The challenge that the project addresses
The shortage of women in STEM is well documented, but studies show the pipeline problem starts as young as 6 with girls opting out of maths and science subjects. This has a long term effect on the country and economy. As fewer women go into STEM, an integral part of the development of our continent, we will continue to have the challenge of poor service delivery, infrastructure and global competitiveness. The program looks holistically at the pipeline, and while WomEng has interventions from primary school programs to industry, we believe our commitment to empowering 1 million girls through STEM education will be the game changer for our continent
What is your project doing to respond to this challenge?
LaunchPad introduces the girl child to the world of STEM and aims to break stereotypes about the industry that have been embedded at an early age. LaunchPad provides the foundation for WomEng’s #1MillionGirlsInSTEM campaign which aims to create STEM awareness globally. WomEng has developed an open-source toolkit which enables passionate ambassadors globally to run these workshops in their local geographies. We have realised that this is a global challenge around gender in STEM. STEM is also a critical skill of the future. A huge driver to succeed on this program is to ensure that girls have the necessary skills to meet future demands and access jobs and opportunities in the 4th industrial revolution.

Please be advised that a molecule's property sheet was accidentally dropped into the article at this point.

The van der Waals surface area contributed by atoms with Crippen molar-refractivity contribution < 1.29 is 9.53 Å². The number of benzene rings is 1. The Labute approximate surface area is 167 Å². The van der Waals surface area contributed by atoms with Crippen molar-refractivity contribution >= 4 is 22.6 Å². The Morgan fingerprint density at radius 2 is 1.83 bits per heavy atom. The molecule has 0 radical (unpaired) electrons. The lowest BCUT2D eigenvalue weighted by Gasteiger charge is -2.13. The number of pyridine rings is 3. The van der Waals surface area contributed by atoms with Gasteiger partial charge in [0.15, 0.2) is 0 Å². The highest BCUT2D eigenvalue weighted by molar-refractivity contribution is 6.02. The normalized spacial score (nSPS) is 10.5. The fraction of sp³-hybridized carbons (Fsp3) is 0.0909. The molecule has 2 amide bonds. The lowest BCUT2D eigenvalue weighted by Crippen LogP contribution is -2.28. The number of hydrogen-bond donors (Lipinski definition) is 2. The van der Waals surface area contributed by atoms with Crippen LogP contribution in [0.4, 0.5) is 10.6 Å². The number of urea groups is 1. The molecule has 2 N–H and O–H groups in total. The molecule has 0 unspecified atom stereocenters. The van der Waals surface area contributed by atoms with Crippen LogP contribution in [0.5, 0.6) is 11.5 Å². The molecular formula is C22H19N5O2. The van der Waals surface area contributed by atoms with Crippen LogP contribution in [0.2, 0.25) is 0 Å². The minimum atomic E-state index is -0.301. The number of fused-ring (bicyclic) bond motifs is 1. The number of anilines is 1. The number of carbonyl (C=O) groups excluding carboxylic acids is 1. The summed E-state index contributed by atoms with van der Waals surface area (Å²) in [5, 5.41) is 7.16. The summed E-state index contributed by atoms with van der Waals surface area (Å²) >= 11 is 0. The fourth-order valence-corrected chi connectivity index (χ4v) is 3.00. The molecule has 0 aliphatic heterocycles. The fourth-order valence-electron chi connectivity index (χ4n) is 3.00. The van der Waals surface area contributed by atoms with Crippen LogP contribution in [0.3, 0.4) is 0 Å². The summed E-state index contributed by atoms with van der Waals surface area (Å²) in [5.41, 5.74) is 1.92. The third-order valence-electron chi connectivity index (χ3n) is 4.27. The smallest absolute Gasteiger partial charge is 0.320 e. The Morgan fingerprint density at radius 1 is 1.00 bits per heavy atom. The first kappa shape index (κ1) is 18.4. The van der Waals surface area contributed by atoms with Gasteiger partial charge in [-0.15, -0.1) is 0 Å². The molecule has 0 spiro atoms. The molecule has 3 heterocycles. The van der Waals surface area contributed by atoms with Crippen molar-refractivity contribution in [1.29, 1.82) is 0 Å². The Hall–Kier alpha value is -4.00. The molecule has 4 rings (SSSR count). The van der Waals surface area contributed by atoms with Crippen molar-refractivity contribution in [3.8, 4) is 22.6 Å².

Describe the project's impact
The 1 million girls in STEM campaign was launched at the UN headquarters in 2017. Since then, we have run workshops in 15 countries around the world including South Africa, Malawi, Swaziland, Mauritius, USA, France, UK
– We have developed an open resource toolkit for anyone who would like to run these programs to ignite the STEM flame and inspire girls around the world
– We developed the “GirlEng guide to becoming an engineer” which is a helpful resource for girls to learn about STEM and meet female engineering role models
– The girls on the program are more engaged on STEM subjects and now believe anything is possible
– This program is part of a larger pipeline of programs which we run. The initial programs started in 2009 with high school students, and in 2014 these students graduated as engineers. We are currently tracking the careers of 32 of these girls
– We have an 80% application rate to STEM at universities from the girls on the program